Membrane bioreactor

Principles of MBR

Over the years, MBR has been the focus of extensive research in the field of environmental engineering owing to its many advantages over the conventional biological treatment methods. MBR effectively separates the suspended solids and soluble organic matter in the water, particularly the pathogenic bacteria and viruses; thus, additional purification and disinfection treatment may not be required (Ensano et al. 2016). This reduces the operational costs and further improves the effluent quality by the prevention of formation of toxic and hazardous by-products. MBR also has higher biomass concentration yielding higher rate of BOD and COD removal and lower excess sludge production (Ensano et al. 2019).

Most studies regarding MBR mainly focus on the conventional type, widely known as the pressure-driven MBR. In this paper, the authors define MBR as a water treatment technology that combines biological degradation process and membrane technology in a single reactor. Aside from pressure-driven MBR, two other configurations were defined, namely, the ion exchange MBR and the gas-transfer MBR. Each configuration has its own advantages and disadvantages, which are discussed in detail in the succeeding sections.

Types of MBR

Pressure-driven MBR

In a pressure-driven MBR, the separation of permeate from contaminated water is facilitated by the pressure difference across a porous membrane. The first pressure-driven MBR was built in 1968 via extemal/side stream configuration, wherein an external UF membrane module was installed after the activated sludge tank as a replacement of the secondary clarifier to overcome sludge settling difficulties (Smith 1968). A new and better configuration was designed by Yamamoto et al. (1989), known as submerged membrane bioreactor, wherein the membrane module was immersed directly inside the aeration tank and a pump was used to recover the permeate (Figure 2A). Internal/ submerged MBR is more advantageous than the extemal/side-stream MBR because it has lower cost, lower energy demand, needs less space and operates at considerably low flux. Moreover, since the sludge retention time is independent from the hydraulic retention time, slow growing microorganisms are maintained inside the bioreactor, which is beneficial to complex micropollutants that require longer degradation periods (Velizarov et al. 2005). Despite these advantages, large scale applications of MBR technology are limited due to the fouling caused by deposition of sludge into the membrane pores. Some of the membrane fouling control techniques successfully implemented by various studies include membrane backwashing, excess aeration, frequent membrane cleaning and the integration with electrochemical processes (Ensano et al. 2019). Pressure-driven anoxic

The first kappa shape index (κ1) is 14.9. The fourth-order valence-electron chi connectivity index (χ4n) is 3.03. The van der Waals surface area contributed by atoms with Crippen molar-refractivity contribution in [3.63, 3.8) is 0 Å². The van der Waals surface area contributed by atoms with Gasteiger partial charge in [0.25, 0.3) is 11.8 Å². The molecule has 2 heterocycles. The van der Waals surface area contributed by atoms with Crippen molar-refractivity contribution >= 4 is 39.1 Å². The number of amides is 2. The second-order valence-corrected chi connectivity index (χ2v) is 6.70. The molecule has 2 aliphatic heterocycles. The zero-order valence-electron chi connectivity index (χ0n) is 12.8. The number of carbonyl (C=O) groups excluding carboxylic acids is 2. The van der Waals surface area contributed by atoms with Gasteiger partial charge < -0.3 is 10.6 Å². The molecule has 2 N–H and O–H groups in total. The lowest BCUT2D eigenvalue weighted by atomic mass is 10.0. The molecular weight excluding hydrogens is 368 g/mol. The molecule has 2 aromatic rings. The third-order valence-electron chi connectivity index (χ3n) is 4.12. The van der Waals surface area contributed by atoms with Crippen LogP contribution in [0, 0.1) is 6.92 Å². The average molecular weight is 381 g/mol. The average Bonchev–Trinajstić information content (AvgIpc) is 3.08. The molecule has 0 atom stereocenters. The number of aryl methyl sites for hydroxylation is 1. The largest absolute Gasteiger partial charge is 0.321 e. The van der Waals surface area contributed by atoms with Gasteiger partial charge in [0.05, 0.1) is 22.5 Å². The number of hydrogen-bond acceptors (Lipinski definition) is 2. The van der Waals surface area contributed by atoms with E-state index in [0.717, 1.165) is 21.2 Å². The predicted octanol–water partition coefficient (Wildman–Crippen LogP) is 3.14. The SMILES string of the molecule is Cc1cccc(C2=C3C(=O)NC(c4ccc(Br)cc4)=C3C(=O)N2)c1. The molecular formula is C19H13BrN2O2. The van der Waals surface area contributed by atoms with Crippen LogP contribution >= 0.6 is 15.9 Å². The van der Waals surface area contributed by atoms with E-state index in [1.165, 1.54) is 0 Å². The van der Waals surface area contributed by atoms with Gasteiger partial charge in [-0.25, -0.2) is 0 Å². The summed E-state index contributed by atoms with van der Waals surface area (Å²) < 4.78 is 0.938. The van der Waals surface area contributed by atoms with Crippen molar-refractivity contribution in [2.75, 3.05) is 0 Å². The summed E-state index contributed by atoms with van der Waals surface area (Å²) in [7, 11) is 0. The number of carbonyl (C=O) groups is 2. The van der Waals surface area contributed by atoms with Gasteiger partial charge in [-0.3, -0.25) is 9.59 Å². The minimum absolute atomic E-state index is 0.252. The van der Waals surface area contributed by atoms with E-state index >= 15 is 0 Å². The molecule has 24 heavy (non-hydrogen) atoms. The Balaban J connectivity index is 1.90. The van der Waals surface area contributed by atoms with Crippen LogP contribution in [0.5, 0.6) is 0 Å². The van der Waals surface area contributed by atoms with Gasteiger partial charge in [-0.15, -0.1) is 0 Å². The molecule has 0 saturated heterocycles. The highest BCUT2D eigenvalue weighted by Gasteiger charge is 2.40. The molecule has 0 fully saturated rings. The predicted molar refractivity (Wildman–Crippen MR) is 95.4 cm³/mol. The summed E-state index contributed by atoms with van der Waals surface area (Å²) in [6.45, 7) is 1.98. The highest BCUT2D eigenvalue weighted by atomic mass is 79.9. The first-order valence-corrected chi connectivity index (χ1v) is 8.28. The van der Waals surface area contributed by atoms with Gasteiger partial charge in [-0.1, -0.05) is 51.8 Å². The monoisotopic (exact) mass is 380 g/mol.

Three types of membrane bioreactor (A) Pressure-driven MBR, (B) Ion exchange MBR, and (C) Gas-U'ansfer

Figure 2. Three types of membrane bioreactor (A) Pressure-driven MBR, (B) Ion exchange MBR, and (C) Gas-U'ansfer


MBR has been widely used in the treatment of several anions including nitrate (N03~); however, little is known about its application in perchlorate treatment.

Ion exchange MBR

Ion exchange MBR (IEMB) is a tailor made technology that combines physical separation of charged pollutant, using ion exchange membranes, with biodegradation of pollutant by a suitable microbial culture in a bioreactor (Figure 2B). Ion exchange membranes can be either anion or cation exchange membrane depending on the charge of the target contaminants. The orientation of the liquid flow in an IEMB is opposite to that of the conventional MBR. In IEMB, membrane separation precedes biodegradation, such that the ionic micropollutant from the aqueous feedstock (water- compartment) passes through a selective barrier (non-porous ion exchange membrane) towards the opposite compartment (bio-compartment) that is enriched with microorganisms for biodegradation (Figure 2B). The ion transfer across the membrane is governed by Donnan dialysis in which the addition of high concentration of driving counter-ions at the bio-compartment permits the flow of the target ions from the water stream to the bio-compartment, hence maintaining overall electroneutrality between compartments (Crespo et al. 2004). Donnan exclusion effect is also observed, wherein co-ions are rejected by the similar charged membrane (Fox et al. 2014). After the target ion crosses the membrane, it enters the bio-compartment where it is degraded into innocuous products by an appropriate microbial culture. For an effective biodegradation performance, the microorganisms should be fed with carbon and energy source as well as essential nutrients. Moreover, accumulation of the ions can create favorable conditions for biofihn growth at the membrane surface in contact with the bio-compartment. This microbial biofilm increases the ion transmembrane flux and prevents the diffusion of the carbon source from the bio-compartment to the water stream compartment (Fox et al. 2016). However, excess biofihn growth may lead to low transport rate of ionic pollutants.